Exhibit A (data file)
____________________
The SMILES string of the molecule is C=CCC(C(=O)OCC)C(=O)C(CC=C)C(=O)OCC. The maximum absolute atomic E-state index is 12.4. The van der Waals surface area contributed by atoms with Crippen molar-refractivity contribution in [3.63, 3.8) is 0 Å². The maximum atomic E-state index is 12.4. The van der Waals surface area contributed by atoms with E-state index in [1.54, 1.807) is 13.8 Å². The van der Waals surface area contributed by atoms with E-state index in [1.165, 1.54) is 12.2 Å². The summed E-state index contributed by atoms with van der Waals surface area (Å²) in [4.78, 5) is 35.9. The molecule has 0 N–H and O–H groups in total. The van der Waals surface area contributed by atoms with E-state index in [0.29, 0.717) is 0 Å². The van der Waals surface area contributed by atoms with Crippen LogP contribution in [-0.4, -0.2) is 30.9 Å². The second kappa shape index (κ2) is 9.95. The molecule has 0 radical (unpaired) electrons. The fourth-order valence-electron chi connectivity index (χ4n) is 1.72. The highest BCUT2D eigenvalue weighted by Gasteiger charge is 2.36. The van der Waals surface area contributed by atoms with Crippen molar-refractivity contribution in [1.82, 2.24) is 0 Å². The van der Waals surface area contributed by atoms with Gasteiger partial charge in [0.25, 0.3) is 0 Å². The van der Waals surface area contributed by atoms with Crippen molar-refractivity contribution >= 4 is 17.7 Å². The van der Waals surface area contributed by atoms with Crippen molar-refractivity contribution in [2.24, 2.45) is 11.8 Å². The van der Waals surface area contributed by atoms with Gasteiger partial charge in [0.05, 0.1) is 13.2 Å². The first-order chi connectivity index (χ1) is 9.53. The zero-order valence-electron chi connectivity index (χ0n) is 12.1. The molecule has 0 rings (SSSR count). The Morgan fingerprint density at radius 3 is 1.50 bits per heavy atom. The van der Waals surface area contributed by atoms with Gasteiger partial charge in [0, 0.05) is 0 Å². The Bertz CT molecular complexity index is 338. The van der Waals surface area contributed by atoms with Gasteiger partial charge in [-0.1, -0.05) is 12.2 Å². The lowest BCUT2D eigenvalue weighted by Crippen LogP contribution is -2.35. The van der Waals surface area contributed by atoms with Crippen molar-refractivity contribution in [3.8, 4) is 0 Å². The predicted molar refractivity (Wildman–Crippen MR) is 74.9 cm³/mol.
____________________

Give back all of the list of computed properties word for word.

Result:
The SMILES string of the molecule is C=CCC(C(=O)OCC)C(=O)C(CC=C)C(=O)OCC. The maximum absolute atomic E-state index is 12.4. The van der Waals surface area contributed by atoms with Crippen molar-refractivity contribution in [3.63, 3.8) is 0 Å². The maximum atomic E-state index is 12.4. The van der Waals surface area contributed by atoms with E-state index in [1.54, 1.807) is 13.8 Å². The van der Waals surface area contributed by atoms with E-state index in [1.165, 1.54) is 12.2 Å². The summed E-state index contributed by atoms with van der Waals surface area (Å²) in [4.78, 5) is 35.9. The molecule has 0 N–H and O–H groups in total. The van der Waals surface area contributed by atoms with E-state index in [0.29, 0.717) is 0 Å². The van der Waals surface area contributed by atoms with Crippen LogP contribution in [-0.4, -0.2) is 30.9 Å². The second kappa shape index (κ2) is 9.95. The molecule has 0 radical (unpaired) electrons. The fourth-order valence-electron chi connectivity index (χ4n) is 1.72. The highest BCUT2D eigenvalue weighted by Gasteiger charge is 2.36. The van der Waals surface area contributed by atoms with Crippen molar-refractivity contribution in [1.82, 2.24) is 0 Å². The van der Waals surface area contributed by atoms with Gasteiger partial charge in [0.25, 0.3) is 0 Å². The van der Waals surface area contributed by atoms with Crippen molar-refractivity contribution >= 4 is 17.7 Å². The van der Waals surface area contributed by atoms with Crippen molar-refractivity contribution in [2.24, 2.45) is 11.8 Å². The van der Waals surface area contributed by atoms with Gasteiger partial charge in [0.05, 0.1) is 13.2 Å². The first-order chi connectivity index (χ1) is 9.53. The zero-order valence-electron chi connectivity index (χ0n) is 12.1. The molecule has 0 rings (SSSR count). The Morgan fingerprint density at radius 3 is 1.50 bits per heavy atom. The van der Waals surface area contributed by atoms with Gasteiger partial charge in [0, 0.05) is 0 Å². The Bertz CT molecular complexity index is 338. The van der Waals surface area contributed by atoms with Gasteiger partial charge in [-0.1, -0.05) is 12.2 Å². The lowest BCUT2D eigenvalue weighted by Crippen LogP contribution is -2.35. The van der Waals surface area contributed by atoms with Crippen molar-refractivity contribution in [3.8, 4) is 0 Å². The predicted molar refractivity (Wildman–Crippen MR) is 74.9 cm³/mol.